ArcGIS Online Helps Kittitas County, Washington, Battle Blaze
For Kittitas County, Washington, better fire response isn’t a matter of more hose lines and fire trucks. It’s a matter of information. For every major incident, fire fighters need information, and so do command staff and the public. For everyone involved, providing continuously updated information to help battle the blaze and keep the public informed is paramount.
On August 13, 2012, the season’s first major wildfire in Washington started between Interstate 90 and US Highway 97 in Kittitas County. Dubbed the Taylor Bridge Fire, it quickly burst out of control and spread, threatening homes and people. The fire was fully contained on August 28 after burning 23,500 acres and destroying more than 60 homes.
As terrible as the destruction was, it could have been much worse. Fire fighters battling the inferno had a secret weapon on their side—cloud GIS.
Using the ArcGIS Online platform, maps and data were quickly made available to field crews. Smart deployment of personnel and resources meant faster fire containment. Using accurate and high-resolution maps to support decisions, fire fighters were able to attack the right places at the right times to contain the fire and protect priority resources as quickly as possible.
“We are positioning to be a central repository for GIS data for surrounding agencies,” says Jason Eklund, GIS coordinator for the Kittitas County Information Technology department. “With the Taylor Bridge Fire, there was an immediate need for mapping. We needed to get information out to the fire crews, the State of Washington Emergency Operations Center [EOC], FEMA [the Federal Emergency Management Agency], and the public.”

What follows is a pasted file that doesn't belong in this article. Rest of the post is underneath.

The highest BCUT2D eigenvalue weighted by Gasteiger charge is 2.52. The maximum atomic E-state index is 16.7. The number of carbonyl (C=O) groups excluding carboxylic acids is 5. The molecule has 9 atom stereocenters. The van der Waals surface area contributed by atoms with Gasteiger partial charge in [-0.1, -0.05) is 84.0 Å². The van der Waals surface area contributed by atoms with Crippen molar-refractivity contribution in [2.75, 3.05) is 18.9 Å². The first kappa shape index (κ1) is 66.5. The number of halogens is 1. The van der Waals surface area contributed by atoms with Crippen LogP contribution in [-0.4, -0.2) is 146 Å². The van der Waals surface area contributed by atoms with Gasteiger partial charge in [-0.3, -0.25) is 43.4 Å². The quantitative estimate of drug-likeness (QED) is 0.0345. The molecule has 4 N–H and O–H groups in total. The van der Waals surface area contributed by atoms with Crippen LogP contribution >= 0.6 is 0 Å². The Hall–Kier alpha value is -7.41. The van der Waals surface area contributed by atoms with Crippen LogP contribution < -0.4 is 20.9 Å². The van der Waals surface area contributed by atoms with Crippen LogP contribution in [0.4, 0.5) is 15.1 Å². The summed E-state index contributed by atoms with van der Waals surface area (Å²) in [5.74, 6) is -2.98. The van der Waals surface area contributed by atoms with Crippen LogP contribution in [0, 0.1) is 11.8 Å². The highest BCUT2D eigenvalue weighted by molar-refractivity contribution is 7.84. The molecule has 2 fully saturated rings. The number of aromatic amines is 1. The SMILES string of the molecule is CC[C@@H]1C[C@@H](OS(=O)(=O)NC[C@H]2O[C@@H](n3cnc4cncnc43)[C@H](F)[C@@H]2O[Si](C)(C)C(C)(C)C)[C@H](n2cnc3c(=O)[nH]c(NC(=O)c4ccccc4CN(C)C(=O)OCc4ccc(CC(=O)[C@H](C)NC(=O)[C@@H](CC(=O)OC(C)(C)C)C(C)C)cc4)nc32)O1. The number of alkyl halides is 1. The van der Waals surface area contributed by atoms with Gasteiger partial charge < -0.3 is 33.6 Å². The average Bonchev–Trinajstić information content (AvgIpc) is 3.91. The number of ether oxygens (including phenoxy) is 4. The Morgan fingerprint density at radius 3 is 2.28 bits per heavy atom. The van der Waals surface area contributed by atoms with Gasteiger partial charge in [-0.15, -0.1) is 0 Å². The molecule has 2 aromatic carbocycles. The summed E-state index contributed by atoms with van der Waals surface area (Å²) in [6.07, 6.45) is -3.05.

Brenda Larsen, fire marshal for Kittitas County, said the mapping by county staff was instrumental in providing timely and accurate information about the fire footprint to first responders and fire crews, helping them work safely. “Our GIS mapping staff at EOC was indispensable, and their work made it easier for everyone involved in the fires,” Larsen says.
Kittitas County and the Taylor Bridge Fire
With a population of more than 40,000, Kittitas County is located in central Washington State. It spans the lush, forested Cascade Mountains to the upper Yakima River Valley plains and the Columbia River. Its county seat is Ellensburg, which is also the county’s largest city.
The county has used GIS for more than a decade. In 2007, GIS was moved into the IT department. At the same time, Eklund was hired to streamline and improve GIS infrastructure to better serve government needs. GIS had been functioning at the county for about eight years previously. He immediately worked to consolidate independent software uses and upgrade software to an enterprise ArcGIS deployment. The county transitioned to a distributed editing environment within a year. Today, the infrastructure supports the City of Ellensburg, which partners with the county for resources and maintains a failover redundant server at the city. The latest GIS innovation involved moving to ArcGIS Online, a cloud-based GIS environment. The county acquired the software just prior to the Taylor Bridge Fire. The goal was to use it as a central mapping platform for the public. It would provide an open, scalable, and intuitive method for managing GIS data and services.
When the fire occurred mid-August, the new system was ready. Web GIS served as the perfect platform to map the fire’s perimeter, determine the terrain, and identify assets at risk, all of which were immediately delivered through the cloud to first responders.
Using GIS, Eklund published the feature service to ArcGIS Online, enabling command staff directing frontline personnel and resources to attack the fire to see what state, county, and federal assets were available and where they were located.